Project Manager Rao said that the rock strata is Khondalite, a form of sandstone that follows an arc through India's southern and eastern states and which has been used throughout the subcontinent's history for architectural construction and ornamentation.
Excavation advanced on several fronts and the contractor's four Sandvik jumbos worked simultaneously for much of the time. "Our logistics were designed to supply power and water to four headings simultaneously," he said. "The four jumbos worked within the cycle of drilling, blasting, rock removal and support installation."
With profiles of 11m x 8m, the jumbos drill at least 150 holes per blast cycle, at 2m to 4m deep, depending on the location in the works, and taking on average two minutes to drill each hole. Charge holes in the larger 11m x 8m faces are loaded with a total 480kg of explosives. A 10m x 8m profile requires 473kg/round, and a smaller 8m x 8m profile takes 365kg/round.
Power Bulk Drive-T liquid explosives, supplied by Orica Mining Services, have been used for only the second time on a construction project in India. The key advantages of the product are improved safety, faster cycle times, and better blasting control to ensure the specified smooth finish of the tunnel walls.
Isometric view of the bench excavation sequence

Isometric view of the bench excavation sequence

Drilling for each blast cycle takes around three hours with loading of the charge holes being undertaken simultaneously from the jumbo's fixed basket boom. Once the drilling is complete, the jumbos are moved out and washed down. With the blasted rock removed and the support installed, the jumbos are moved back into heading to start the next 16hr cycle. With work proceeding 24hr/day, the production cycle allows three blasts over a two-day period, said Project Manager Rao, with each blast advancing the heading by 3.5-3.8m.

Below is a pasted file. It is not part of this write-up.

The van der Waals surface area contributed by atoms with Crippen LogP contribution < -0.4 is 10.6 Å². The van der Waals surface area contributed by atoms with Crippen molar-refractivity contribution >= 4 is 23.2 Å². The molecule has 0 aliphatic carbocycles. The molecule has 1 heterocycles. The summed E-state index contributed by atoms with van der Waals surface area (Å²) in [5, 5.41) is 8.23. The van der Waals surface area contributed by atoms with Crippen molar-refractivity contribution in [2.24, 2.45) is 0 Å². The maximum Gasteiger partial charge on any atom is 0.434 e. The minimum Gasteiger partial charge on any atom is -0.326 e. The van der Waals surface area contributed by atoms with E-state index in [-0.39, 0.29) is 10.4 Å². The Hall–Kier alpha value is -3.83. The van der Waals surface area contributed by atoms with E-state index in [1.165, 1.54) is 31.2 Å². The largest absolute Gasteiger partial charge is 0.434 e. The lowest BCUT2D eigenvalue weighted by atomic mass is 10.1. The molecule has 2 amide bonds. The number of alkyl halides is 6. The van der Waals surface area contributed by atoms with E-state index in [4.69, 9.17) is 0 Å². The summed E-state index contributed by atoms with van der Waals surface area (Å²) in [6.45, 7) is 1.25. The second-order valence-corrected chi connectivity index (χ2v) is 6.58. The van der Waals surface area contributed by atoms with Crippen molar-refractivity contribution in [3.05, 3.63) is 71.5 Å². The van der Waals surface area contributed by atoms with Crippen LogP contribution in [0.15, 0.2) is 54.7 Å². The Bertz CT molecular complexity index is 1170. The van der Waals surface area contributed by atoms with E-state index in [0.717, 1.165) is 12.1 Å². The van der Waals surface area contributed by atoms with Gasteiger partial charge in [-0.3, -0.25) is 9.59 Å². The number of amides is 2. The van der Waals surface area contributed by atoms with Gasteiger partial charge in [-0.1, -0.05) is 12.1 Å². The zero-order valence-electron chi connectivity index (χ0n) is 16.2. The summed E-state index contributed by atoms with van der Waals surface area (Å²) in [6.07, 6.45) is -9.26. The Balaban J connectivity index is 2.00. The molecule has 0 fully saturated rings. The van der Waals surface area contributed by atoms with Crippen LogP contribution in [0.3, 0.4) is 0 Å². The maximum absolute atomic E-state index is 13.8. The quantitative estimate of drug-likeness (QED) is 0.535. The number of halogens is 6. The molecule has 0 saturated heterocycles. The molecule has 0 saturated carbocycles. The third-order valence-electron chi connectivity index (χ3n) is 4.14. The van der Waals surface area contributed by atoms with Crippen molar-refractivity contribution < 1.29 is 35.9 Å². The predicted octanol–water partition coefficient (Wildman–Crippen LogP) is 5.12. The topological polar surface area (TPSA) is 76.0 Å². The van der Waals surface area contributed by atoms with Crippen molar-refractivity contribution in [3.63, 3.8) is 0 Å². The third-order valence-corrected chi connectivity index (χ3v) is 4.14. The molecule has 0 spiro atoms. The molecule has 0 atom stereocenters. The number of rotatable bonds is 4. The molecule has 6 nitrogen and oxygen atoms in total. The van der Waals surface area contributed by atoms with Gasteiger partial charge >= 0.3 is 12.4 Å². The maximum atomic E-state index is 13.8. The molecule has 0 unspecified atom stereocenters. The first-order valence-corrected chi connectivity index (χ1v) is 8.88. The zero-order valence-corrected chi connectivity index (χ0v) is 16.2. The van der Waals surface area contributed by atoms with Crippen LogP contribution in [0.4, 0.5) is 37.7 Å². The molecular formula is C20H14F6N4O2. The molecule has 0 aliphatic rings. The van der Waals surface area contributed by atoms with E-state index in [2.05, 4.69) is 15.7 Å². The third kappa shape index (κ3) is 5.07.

HCC's project mechanical engineer Kaushal Kumar Sharma said that the machines are hosed down at the washing area next to the access portal between cycles and that routine maintenance is undertaken once a week. "We inspect the hoses and linkages and the drill bits, and oil and lubricate the machines. Our own staff does this and Sandvik's on-site presence works closely with our maintenance and operating teams."
The jumbos were supplied to HCC by Sandvik India, whose senior engineer on site, Harish Pokharkar, says that spare parts are supplied via the company's Pune headquarters.
The two Sandvik DX 700 surface drill rigs are drilling vertical charge holes for excavation of three benches in the high caverns. This minimises consumption of explosives and increases advance rates. Sandvik Engineer Pokharkar said that both machines are fitted with 45mm R32 drill bits, with an R 38 shank adapter and R 38 and R 32 drifter rods. "The DX 700s are drilling holes to depths of 21m on all three benches," he says. "We have a grinding facility for the drill bits installed at the site, and we have recorded that by grinding we are achieving 30% extra life with the bits. We have also ascertained that machine availability has been slightly more than 96% per month."
The crude oil cavern installation at Vizag is one of three such caverns being built by the Indian Government, the other two located at Mangalore and Padur. With a total capacity of 5.3 million tonne, the crude stored at the facilities will act as a buffer in the event of emergencies or disruptions in supply. All three projects are scheduled to be operational by 2013.